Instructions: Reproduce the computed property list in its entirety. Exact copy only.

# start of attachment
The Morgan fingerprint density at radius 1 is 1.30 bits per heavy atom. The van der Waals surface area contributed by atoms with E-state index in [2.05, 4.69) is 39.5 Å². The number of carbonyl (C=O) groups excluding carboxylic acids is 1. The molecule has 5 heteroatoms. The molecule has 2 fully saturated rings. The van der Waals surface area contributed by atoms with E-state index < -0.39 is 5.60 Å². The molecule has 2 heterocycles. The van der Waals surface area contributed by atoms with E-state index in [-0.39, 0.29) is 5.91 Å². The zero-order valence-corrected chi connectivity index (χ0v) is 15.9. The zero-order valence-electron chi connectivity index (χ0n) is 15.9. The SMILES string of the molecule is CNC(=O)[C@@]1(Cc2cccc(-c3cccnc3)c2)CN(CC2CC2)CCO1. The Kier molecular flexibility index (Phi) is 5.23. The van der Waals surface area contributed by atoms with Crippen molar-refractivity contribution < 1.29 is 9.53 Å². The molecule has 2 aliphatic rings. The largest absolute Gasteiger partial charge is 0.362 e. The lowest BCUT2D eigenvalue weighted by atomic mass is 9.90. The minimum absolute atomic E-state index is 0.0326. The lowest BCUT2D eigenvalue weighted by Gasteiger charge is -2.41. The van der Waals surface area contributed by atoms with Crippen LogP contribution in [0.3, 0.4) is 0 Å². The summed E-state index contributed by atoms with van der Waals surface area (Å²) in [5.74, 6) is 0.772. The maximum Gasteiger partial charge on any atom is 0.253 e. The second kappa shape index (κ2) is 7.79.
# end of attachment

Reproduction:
The Morgan fingerprint density at radius 1 is 1.30 bits per heavy atom. The van der Waals surface area contributed by atoms with E-state index in [2.05, 4.69) is 39.5 Å². The number of carbonyl (C=O) groups excluding carboxylic acids is 1. The molecule has 5 heteroatoms. The molecule has 2 fully saturated rings. The van der Waals surface area contributed by atoms with E-state index < -0.39 is 5.60 Å². The molecule has 2 heterocycles. The van der Waals surface area contributed by atoms with E-state index in [-0.39, 0.29) is 5.91 Å². The zero-order valence-corrected chi connectivity index (χ0v) is 15.9. The zero-order valence-electron chi connectivity index (χ0n) is 15.9. The SMILES string of the molecule is CNC(=O)[C@@]1(Cc2cccc(-c3cccnc3)c2)CN(CC2CC2)CCO1. The Kier molecular flexibility index (Phi) is 5.23. The van der Waals surface area contributed by atoms with Crippen molar-refractivity contribution < 1.29 is 9.53 Å². The molecule has 2 aliphatic rings. The largest absolute Gasteiger partial charge is 0.362 e. The lowest BCUT2D eigenvalue weighted by atomic mass is 9.90. The minimum absolute atomic E-state index is 0.0326. The lowest BCUT2D eigenvalue weighted by Gasteiger charge is -2.41. The van der Waals surface area contributed by atoms with Crippen LogP contribution in [0.3, 0.4) is 0 Å². The summed E-state index contributed by atoms with van der Waals surface area (Å²) in [5.74, 6) is 0.772. The maximum Gasteiger partial charge on any atom is 0.253 e. The second kappa shape index (κ2) is 7.79.